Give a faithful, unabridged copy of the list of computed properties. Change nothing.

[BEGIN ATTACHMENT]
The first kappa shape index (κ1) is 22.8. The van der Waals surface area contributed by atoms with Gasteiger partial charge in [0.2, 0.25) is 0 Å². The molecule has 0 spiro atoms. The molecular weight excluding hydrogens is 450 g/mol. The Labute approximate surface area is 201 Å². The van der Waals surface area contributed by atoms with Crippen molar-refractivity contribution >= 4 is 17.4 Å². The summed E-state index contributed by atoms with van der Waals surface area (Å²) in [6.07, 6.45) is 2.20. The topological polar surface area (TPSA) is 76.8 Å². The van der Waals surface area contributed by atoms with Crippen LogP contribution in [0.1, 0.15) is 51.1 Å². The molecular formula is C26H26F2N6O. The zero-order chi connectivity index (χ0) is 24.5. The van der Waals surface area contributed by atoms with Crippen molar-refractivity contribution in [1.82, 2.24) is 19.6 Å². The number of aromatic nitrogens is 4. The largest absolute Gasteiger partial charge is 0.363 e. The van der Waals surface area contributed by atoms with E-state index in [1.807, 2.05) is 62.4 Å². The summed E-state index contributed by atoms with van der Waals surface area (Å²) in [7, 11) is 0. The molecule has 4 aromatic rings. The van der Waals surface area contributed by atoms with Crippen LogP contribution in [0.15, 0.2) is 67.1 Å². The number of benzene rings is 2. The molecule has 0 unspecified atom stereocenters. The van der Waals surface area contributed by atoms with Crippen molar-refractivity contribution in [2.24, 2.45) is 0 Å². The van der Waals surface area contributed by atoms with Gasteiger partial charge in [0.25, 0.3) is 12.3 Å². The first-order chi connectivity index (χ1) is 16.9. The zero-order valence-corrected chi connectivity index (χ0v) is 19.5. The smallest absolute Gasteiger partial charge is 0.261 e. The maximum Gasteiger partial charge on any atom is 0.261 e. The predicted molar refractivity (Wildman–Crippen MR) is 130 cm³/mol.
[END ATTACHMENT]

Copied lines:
The first kappa shape index (κ1) is 22.8. The van der Waals surface area contributed by atoms with Gasteiger partial charge in [0.2, 0.25) is 0 Å². The molecule has 0 spiro atoms. The molecular weight excluding hydrogens is 450 g/mol. The Labute approximate surface area is 201 Å². The van der Waals surface area contributed by atoms with Crippen molar-refractivity contribution >= 4 is 17.4 Å². The summed E-state index contributed by atoms with van der Waals surface area (Å²) in [6.07, 6.45) is 2.20. The topological polar surface area (TPSA) is 76.8 Å². The van der Waals surface area contributed by atoms with Crippen LogP contribution in [0.1, 0.15) is 51.1 Å². The molecular formula is C26H26F2N6O. The zero-order chi connectivity index (χ0) is 24.5. The van der Waals surface area contributed by atoms with Crippen molar-refractivity contribution in [1.82, 2.24) is 19.6 Å². The number of aromatic nitrogens is 4. The largest absolute Gasteiger partial charge is 0.363 e. The van der Waals surface area contributed by atoms with E-state index in [1.807, 2.05) is 62.4 Å². The summed E-state index contributed by atoms with van der Waals surface area (Å²) in [7, 11) is 0. The molecule has 4 aromatic rings. The van der Waals surface area contributed by atoms with Crippen LogP contribution in [0.15, 0.2) is 67.1 Å². The number of benzene rings is 2. The molecule has 0 unspecified atom stereocenters. The van der Waals surface area contributed by atoms with Crippen molar-refractivity contribution in [2.24, 2.45) is 0 Å². The van der Waals surface area contributed by atoms with Gasteiger partial charge in [0.25, 0.3) is 12.3 Å². The first-order chi connectivity index (χ1) is 16.9. The zero-order valence-corrected chi connectivity index (χ0v) is 19.5. The smallest absolute Gasteiger partial charge is 0.261 e. The maximum Gasteiger partial charge on any atom is 0.261 e. The predicted molar refractivity (Wildman–Crippen MR) is 130 cm³/mol.